Mirka Kachrimanidou, known as Mirka Ni-ak, is a Greek artist who just graduated from the Royal Academy of Art of the Hague with a specialisation in sculpture and installation (3D). Ni-ak’s artistic practice has been deeply influenced by the themes of absence and memory as well as loss and mourning. Her works either happen to fit into these concepts or are in fact driven by them. By allowing materials to lead her, she aims to create works that are able to stand on their own and thus are independent and unconfined to predetermined ideas. The majority of her works could be regarded as memory traces constructed of fragile, soon-to-vanish materials. They arecomposed in ways to showcase the passage of time and emphasise ephemerality. Her works are based on inspiring situations: visions that reflect a sensation of indisputability and serene contemplation combined with subtle details of odd or eccentric humoristic elements. As an artist Ni-ak is interested in creating moments that will resonate with the people experiencing her work, producing sentiments that will be lingering with them as fragments of a time past and sometimes by manipulating the viewer to create confusion, she absorbs the tradition of remembrance art into daily practice.
What will you do when salt rots?
Inspired by a video I made during the lockdown named "The Fall" where I focused on the fall of men after their productive years, I started developing the salt project. It is often in life that we find it hard to let go of things, ideas or preconseptions, things of no presence that yet haunt us. Salt reminds us of the origin of life. An element necessary for life, but too much brings death instead. Because of its traditional medicinal uses and connection to the origins of life, salt is said to support physical well being, vitality, and longevity. It also has metaphorical associations with life and death. Water often represents spirit. Because salt dissolves in water but may later precipitate out as new crystals, salt symbolizes both the body and its rebirth, resurrection, and immortality. Just as it dissolves in water but can later recrystallize, salt represents the alchemical process of things being broken down into their individual elements, purified, and returned integrated to the whole.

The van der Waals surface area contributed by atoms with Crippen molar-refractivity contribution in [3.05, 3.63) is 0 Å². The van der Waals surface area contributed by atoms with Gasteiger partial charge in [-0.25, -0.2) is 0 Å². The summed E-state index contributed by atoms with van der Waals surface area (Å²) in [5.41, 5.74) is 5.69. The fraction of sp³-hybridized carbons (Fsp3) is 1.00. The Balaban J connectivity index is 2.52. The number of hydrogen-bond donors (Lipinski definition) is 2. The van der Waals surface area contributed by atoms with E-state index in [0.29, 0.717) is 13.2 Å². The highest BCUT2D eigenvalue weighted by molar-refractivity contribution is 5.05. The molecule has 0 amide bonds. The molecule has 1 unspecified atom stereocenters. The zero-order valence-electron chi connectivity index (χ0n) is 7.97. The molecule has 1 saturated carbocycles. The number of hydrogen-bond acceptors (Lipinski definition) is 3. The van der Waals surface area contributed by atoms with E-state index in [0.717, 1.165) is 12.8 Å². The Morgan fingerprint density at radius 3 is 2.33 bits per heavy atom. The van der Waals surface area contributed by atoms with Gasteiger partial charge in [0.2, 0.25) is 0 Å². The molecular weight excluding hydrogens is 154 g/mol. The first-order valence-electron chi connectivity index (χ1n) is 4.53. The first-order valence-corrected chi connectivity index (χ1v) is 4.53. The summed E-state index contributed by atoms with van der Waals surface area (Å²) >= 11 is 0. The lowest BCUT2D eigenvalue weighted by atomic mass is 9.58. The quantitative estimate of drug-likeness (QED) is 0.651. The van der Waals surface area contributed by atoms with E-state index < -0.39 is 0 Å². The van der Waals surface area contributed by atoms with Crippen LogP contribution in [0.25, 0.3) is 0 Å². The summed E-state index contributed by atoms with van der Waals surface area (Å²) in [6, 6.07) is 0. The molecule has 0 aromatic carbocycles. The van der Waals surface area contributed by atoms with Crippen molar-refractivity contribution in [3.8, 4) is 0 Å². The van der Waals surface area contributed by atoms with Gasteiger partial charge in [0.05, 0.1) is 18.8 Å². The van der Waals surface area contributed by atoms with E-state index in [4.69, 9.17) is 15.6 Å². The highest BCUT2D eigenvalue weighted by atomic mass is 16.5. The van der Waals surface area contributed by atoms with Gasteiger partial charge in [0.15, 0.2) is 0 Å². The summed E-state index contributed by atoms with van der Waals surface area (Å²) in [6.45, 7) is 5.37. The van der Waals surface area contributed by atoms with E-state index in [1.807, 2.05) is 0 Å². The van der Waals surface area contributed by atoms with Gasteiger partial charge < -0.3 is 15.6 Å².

In her thesis ‘Remembering nothing’ Mirka sets out on an almost impossible quest – to understand the presence of absence. An oxymoron in itself, but also a poetic dilemma within her own practice and met by many other artist who are addressing memories, history and even death. In particular the practice of Christian Boltanski serves as a generous source of several case studies. Even though ephemeral in its nature, Mirka is determined to know the exact workings of absence. Through a deep reading of Boltanski’s work, reflection on the intent of the artist and employing psychology and other disciplines Mirka closes in on her subject. It turns out that the ephemeral character of absence is actually the consequence of a framework of several elements coming together like time, space, memory and personal engagement. In this way Mirka rightly concludes that the paradoxical characteristics and workings of absence point to something else, the exact opposite, namely abundance - all these elements are needed to create an anatomy for absence. A beautiful realisation that hopefully continues to accompany Mirka in all her future endeavours.
Text by Alexandra Landré